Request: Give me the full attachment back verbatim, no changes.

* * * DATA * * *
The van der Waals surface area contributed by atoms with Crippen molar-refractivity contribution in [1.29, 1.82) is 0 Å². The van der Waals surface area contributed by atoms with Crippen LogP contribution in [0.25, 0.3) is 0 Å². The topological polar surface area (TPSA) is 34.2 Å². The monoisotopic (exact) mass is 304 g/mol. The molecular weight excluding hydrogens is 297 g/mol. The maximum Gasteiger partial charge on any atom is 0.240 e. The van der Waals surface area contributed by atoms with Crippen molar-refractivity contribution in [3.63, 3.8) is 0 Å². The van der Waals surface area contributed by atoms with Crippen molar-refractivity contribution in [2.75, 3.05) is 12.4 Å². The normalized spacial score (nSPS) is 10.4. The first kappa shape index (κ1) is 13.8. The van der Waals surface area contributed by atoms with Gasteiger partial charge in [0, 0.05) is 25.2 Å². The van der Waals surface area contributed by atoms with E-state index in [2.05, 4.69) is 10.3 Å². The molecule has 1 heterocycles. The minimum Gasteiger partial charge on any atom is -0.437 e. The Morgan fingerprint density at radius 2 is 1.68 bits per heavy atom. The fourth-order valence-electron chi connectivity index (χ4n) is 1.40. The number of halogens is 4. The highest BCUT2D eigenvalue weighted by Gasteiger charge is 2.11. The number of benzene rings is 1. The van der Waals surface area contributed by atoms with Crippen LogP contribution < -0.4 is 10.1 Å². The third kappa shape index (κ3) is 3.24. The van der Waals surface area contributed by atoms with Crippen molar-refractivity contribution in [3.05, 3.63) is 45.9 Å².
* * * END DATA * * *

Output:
The van der Waals surface area contributed by atoms with Crippen molar-refractivity contribution in [1.29, 1.82) is 0 Å². The van der Waals surface area contributed by atoms with Crippen LogP contribution in [0.25, 0.3) is 0 Å². The topological polar surface area (TPSA) is 34.2 Å². The monoisotopic (exact) mass is 304 g/mol. The molecular weight excluding hydrogens is 297 g/mol. The maximum Gasteiger partial charge on any atom is 0.240 e. The van der Waals surface area contributed by atoms with Crippen molar-refractivity contribution in [3.63, 3.8) is 0 Å². The van der Waals surface area contributed by atoms with Crippen molar-refractivity contribution in [2.75, 3.05) is 12.4 Å². The normalized spacial score (nSPS) is 10.4. The first kappa shape index (κ1) is 13.8. The van der Waals surface area contributed by atoms with Gasteiger partial charge in [0, 0.05) is 25.2 Å². The van der Waals surface area contributed by atoms with E-state index in [2.05, 4.69) is 10.3 Å². The molecule has 1 heterocycles. The minimum Gasteiger partial charge on any atom is -0.437 e. The Morgan fingerprint density at radius 2 is 1.68 bits per heavy atom. The fourth-order valence-electron chi connectivity index (χ4n) is 1.40. The number of halogens is 4. The highest BCUT2D eigenvalue weighted by Gasteiger charge is 2.11. The number of benzene rings is 1. The van der Waals surface area contributed by atoms with Crippen LogP contribution < -0.4 is 10.1 Å². The third kappa shape index (κ3) is 3.24. The van der Waals surface area contributed by atoms with Crippen molar-refractivity contribution in [3.05, 3.63) is 45.9 Å².